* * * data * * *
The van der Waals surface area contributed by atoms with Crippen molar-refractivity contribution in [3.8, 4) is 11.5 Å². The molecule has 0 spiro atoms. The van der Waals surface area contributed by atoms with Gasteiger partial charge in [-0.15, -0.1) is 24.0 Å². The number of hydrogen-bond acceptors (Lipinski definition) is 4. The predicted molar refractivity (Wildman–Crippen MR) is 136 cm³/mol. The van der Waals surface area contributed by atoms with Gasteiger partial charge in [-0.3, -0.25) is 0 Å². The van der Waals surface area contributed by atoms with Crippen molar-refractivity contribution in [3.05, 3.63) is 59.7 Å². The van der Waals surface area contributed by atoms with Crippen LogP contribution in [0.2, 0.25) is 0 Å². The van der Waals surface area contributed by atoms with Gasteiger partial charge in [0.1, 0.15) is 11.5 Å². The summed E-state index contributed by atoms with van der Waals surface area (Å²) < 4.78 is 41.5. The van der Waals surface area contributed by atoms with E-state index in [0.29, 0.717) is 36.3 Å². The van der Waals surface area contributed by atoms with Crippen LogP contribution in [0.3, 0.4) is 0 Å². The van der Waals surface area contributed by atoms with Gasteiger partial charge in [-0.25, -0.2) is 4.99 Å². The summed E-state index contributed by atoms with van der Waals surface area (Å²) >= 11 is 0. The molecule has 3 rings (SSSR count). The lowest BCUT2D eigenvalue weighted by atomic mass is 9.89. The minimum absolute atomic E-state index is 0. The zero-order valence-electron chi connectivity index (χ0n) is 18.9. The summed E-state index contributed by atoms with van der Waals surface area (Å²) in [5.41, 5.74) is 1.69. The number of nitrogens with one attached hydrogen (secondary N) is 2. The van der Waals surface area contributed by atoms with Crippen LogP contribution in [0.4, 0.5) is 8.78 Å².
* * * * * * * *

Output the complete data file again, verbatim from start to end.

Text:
The van der Waals surface area contributed by atoms with Crippen molar-refractivity contribution in [3.8, 4) is 11.5 Å². The molecule has 0 spiro atoms. The van der Waals surface area contributed by atoms with Gasteiger partial charge in [-0.15, -0.1) is 24.0 Å². The number of hydrogen-bond acceptors (Lipinski definition) is 4. The predicted molar refractivity (Wildman–Crippen MR) is 136 cm³/mol. The van der Waals surface area contributed by atoms with Gasteiger partial charge in [-0.3, -0.25) is 0 Å². The van der Waals surface area contributed by atoms with Crippen molar-refractivity contribution in [3.05, 3.63) is 59.7 Å². The van der Waals surface area contributed by atoms with Crippen LogP contribution in [0.2, 0.25) is 0 Å². The van der Waals surface area contributed by atoms with Gasteiger partial charge in [0.1, 0.15) is 11.5 Å². The summed E-state index contributed by atoms with van der Waals surface area (Å²) < 4.78 is 41.5. The van der Waals surface area contributed by atoms with E-state index in [0.29, 0.717) is 36.3 Å². The van der Waals surface area contributed by atoms with Crippen LogP contribution in [0.3, 0.4) is 0 Å². The van der Waals surface area contributed by atoms with Gasteiger partial charge in [-0.25, -0.2) is 4.99 Å². The summed E-state index contributed by atoms with van der Waals surface area (Å²) >= 11 is 0. The molecule has 3 rings (SSSR count). The lowest BCUT2D eigenvalue weighted by atomic mass is 9.89. The minimum absolute atomic E-state index is 0. The zero-order valence-electron chi connectivity index (χ0n) is 18.9. The summed E-state index contributed by atoms with van der Waals surface area (Å²) in [5.41, 5.74) is 1.69. The number of nitrogens with one attached hydrogen (secondary N) is 2. The van der Waals surface area contributed by atoms with Crippen LogP contribution in [0.4, 0.5) is 8.78 Å².